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Steps to Take If You’re Involved in a Vacation Pay Dispute

By Douglas Lipsky

As an employee, you work hard and look forward to the time off that comes with your well-deserved vacation. However, what happens when you’re involved in a vacation pay dispute and your employer fails to provide the compensation you’re entitled to? 

In New York, there are specific laws in place to protect employees’ rights when it comes to vacation pay. If you find yourself in this situation, it takes an experienced unpaid vacation attorney to protect your rights and take action to resolve the dispute. Let’s discuss the steps to take if you’re involved in a vacation pay dispute.

Am I Entitled to Vacation Pay in New York?

First, it’s crucial to understand your entitlement to vacation pay as an employee in New York. While there is no federal law requiring employers to provide paid vacation time, New York state law recognizes that employers who establish a policy to provide paid vacation must honor it. 

If your employer has a policy in place that entitles you to vacation pay, they must follow through with their commitment. However, it’s essential to review your employment contract or the company’s employee handbook to determine the specific terms and conditions regarding vacation pay.

What if I Don’t Use My Vacation Time?

A common question employees have is what happens to their vacation pay if they don’t use their allotted time off. In New York, the law allows employers to establish policies regarding the use and forfeiture of vacation time. 

If your employer has a “use it or lose it” policy, any unused vacation time may be forfeited at the end of a designated period, such as the calendar year. However, some employers may allow employees to carry over unused vacation time into the following year or pay out the accrued vacation time. Understanding your employer’s policy is crucial to determine your rights and entitlements.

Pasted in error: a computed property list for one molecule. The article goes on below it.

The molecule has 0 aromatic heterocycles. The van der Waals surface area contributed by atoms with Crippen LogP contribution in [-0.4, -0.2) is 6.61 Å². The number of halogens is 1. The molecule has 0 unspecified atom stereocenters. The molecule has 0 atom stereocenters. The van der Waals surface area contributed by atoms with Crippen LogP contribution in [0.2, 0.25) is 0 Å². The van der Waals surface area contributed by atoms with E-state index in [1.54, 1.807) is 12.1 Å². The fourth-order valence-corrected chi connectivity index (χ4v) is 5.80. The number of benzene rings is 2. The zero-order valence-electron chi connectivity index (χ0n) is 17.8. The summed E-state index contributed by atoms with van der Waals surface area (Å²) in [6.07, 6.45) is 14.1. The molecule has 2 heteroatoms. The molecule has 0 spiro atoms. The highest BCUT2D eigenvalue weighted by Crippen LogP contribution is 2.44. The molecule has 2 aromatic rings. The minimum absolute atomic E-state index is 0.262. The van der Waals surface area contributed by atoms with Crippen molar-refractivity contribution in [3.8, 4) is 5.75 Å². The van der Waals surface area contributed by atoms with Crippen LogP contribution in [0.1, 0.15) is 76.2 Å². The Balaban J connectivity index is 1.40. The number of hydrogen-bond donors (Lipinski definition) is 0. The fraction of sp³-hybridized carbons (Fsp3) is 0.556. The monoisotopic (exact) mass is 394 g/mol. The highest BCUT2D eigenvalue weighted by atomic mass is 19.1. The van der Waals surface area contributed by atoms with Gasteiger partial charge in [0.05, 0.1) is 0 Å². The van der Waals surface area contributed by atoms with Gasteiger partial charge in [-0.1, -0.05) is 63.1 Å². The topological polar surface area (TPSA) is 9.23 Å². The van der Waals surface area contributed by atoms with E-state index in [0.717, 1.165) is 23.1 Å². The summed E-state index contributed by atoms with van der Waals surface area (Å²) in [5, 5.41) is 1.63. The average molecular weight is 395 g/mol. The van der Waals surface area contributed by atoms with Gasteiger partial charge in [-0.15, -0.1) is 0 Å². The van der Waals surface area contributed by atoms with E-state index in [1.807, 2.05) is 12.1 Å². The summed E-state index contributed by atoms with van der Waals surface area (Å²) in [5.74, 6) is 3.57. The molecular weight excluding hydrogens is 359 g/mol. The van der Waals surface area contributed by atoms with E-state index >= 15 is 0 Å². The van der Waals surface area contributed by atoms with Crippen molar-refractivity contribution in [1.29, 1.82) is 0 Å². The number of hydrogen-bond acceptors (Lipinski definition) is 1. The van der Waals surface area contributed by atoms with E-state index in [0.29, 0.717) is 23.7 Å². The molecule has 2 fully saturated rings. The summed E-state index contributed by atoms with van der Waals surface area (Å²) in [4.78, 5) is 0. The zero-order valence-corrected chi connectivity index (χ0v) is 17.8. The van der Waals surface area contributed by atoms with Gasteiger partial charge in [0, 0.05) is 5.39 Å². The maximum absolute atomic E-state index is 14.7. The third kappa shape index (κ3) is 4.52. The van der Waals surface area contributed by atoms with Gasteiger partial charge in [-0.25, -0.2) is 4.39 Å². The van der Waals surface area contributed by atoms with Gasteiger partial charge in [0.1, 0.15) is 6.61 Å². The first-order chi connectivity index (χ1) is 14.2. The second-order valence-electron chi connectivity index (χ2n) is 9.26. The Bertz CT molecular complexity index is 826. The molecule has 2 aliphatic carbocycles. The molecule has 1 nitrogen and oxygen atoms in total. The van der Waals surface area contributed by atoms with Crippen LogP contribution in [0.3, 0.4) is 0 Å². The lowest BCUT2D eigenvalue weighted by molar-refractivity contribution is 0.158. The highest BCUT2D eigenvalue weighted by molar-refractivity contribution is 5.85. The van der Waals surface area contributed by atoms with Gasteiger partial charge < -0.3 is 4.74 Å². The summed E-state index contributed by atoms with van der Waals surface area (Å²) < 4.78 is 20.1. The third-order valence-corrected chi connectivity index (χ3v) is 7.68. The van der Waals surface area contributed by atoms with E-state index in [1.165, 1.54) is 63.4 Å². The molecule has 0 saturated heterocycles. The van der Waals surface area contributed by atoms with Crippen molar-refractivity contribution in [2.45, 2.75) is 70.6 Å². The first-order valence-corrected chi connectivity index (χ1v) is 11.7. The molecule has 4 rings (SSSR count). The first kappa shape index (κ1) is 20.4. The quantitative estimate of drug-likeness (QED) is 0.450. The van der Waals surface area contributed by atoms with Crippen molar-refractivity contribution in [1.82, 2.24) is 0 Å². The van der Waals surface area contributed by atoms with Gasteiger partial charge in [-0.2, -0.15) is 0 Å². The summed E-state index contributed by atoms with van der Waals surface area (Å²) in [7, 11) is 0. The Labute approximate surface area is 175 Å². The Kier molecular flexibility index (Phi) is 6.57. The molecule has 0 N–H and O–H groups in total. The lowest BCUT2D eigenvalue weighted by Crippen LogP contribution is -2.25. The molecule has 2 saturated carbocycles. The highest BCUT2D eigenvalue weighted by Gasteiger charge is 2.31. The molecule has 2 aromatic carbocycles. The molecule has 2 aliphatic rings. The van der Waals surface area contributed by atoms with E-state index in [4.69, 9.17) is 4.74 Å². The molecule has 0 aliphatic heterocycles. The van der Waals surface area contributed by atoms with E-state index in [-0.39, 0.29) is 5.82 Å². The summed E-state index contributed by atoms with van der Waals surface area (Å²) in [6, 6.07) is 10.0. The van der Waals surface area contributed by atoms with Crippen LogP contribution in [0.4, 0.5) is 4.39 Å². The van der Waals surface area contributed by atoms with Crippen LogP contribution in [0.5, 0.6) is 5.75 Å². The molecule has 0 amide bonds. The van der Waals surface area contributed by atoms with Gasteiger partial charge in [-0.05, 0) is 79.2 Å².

What Happens If I Leave the Company With Vacation Pay Owed to Me?

If you’re leaving your job and have accrued vacation time that remains unused, you may be wondering what happens to that vacation pay. In New York, employers are required to pay employees for accrued and unused vacation time upon termination, as long as their policy or agreement specifies the payment. 

However, an employer may have a waiting period before you become eligible for vacation pay or specific requirements that must be met. Review your employment contract or the company’s policy to ensure you understand the terms regarding vacation pay upon termination. If your employer fails to compensate you for your accrued vacation time, it may be considered a wage and hour violation.

Can I File a Lawsuit?

If you’re involved in a vacation pay dispute with your employer, you may consider filing a lawsuit to recover damages. However, it’s crucial to exhaust other avenues before taking legal action. Start by documenting all relevant information, such as your employment contract, company policies, and any communication regarding your vacation pay. Then, consult an experienced employment lawyer to guide you through the next steps. 

Many vacation pay disputes can and should be resolved through open communication and negotiation. If these efforts prove unsuccessful, arbitration or court proceedings may be necessary. Your lawyer can:

  • Provide clear and concise advice tailored to your situation
  • Assess the strength of your claim and potential outcomes
  • Negotiate on your behalf and work toward a fair resolution
  • Represent you in court if needed, building a strong case
  • Protect you from employer retaliation and take legal action if necessary

Above all, an experienced employment lawyer can help you win just compensation. 

The Takeaway

We all expect our employers to treat us fairly, but vacation pay disputes are common. The best way to protect your rights is to work with an accomplished wage-and-hour attorney.

About the Author
Douglas Lipsky is a co-founding partner of Lipsky Lowe LLP. He has extensive experience in all areas of employment law, including discrimination, sexual harassment, hostile work environment, retaliation, wrongful discharge, breach of contract, unpaid overtime, and unpaid tips. He also represents clients in complex wage and hour claims, including collective actions under the federal Fair Labor Standards Act and class actions under the laws of many different states. If you have questions about this article, contact Douglas today.